I stumbled on Nassim Taleb’s book, “Fooled by Randomness – The Hidden Role of Chance in Life and in the Markets”, in the fall of 2015 while searching for personal finance literature via the online portal of the Winnipeg Public Library.
While I had never heard of the author before then, the book title caught my attention. You see, I have traded the markets while living on 3 different continents – Africa, Europe, and North America, and have seen first-hand the unpredictability of financial markets. I wondered if this book was able to answer my questions on the inner workings of the markets, uncertainty, probability, risk, human error, decision making, and luck.
Fooled by Randomness has a refreshing take on all the above and life in general. While some may be fazed or offended by Taleb’s in-your-face irreverence and sometimes blatant arrogance, I was not. I chuckled often at Taleb’s apparent dislike for journalists, academics, MBAs, PhDs, economists, and lawyers.
His independent thinking showed through at every turn, an art increasingly rare to find in the wheeling and dealing literature that litters Wall Street.
A few points and quotes from the book:
- Not everything in life is explainable. Many things are attributable to randomness, not skill like we would like to think.
- People should be judged by their decisions, not their results. Things are always obvious after the fact.
- We focus on the few winners “survivors” and forget the majority or the number of losers. Survivorship bias.
- We read too much into recent history and try to predict the future based on prior events. Human beings overestimate causality.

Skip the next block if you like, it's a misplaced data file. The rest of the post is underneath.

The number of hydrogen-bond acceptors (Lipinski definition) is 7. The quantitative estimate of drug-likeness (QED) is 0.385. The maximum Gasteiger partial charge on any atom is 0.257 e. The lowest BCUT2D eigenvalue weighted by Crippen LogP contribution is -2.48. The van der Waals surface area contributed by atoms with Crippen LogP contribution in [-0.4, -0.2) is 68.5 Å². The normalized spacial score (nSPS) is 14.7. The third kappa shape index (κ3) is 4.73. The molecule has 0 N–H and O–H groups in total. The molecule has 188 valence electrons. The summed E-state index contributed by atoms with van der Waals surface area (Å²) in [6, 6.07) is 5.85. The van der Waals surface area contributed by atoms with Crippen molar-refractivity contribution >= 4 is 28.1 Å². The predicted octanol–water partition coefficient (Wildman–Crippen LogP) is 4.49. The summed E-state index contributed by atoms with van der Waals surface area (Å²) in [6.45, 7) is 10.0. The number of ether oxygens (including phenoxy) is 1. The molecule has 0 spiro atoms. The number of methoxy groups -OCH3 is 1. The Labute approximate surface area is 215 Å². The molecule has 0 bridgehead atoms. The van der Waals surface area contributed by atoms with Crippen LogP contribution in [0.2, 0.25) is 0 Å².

- Markets are ruled by randomness.
- Protect yourself against rare events that are going to be damaging to your existence.
It does not matter how frequently something succeeds if failure is too costly to bear.
Heroes are heroes because they are heroic in behavior, not because they won or lost.
A mistake is not something to be determined after the the fact, but in the light of the information available until that point.
Bullish or bearish are terms used by people who do not engage in practicing uncertainty, like the television commentators, or those who have no experience in handling risk. Alas, investors and businesses are not paid in probabilities; they are paid in dollars. Accordingly, it is not how likely an event is to happen that matters, it is how much is made when it happens that should be the consideration.
Nobody accepts randomness in their successes, only their failures.
My lesson from Soros is to start every meeting at my boutique by convincing everyone that we are a bunch of idiots who know nothing and are mistake-prone, but happen to be endowed with the rare privilege of knowing it.
Those who were unlucky in life in spite of their skills would eventually rise. The lucky fool might have benefited from some luck in life; over the longer run he would slowly converge to the state of a less-lucky idiot. Each one would revert to his long-term properties.
No matter how sophisticated our choices, how good we are at dominating the odds, randomness will have the last word.
My principle activity is to tease those who take themselves and the quality of their knowledge too seriously.
Mild success can be explainable by skills and labor. Wild success is attributable to variance.
The only article Lady Fortuna has no control over is your behavior. Good luck.
Fooled by Randomness is one of four other books in the ground-breaking incerto series. Other books I have read and recommend in this series on uncertainty include The Black Swan: The Impact of the Highly Improbable (Amazon) and Antifragile: Things that Gain from Disorder (Amazon).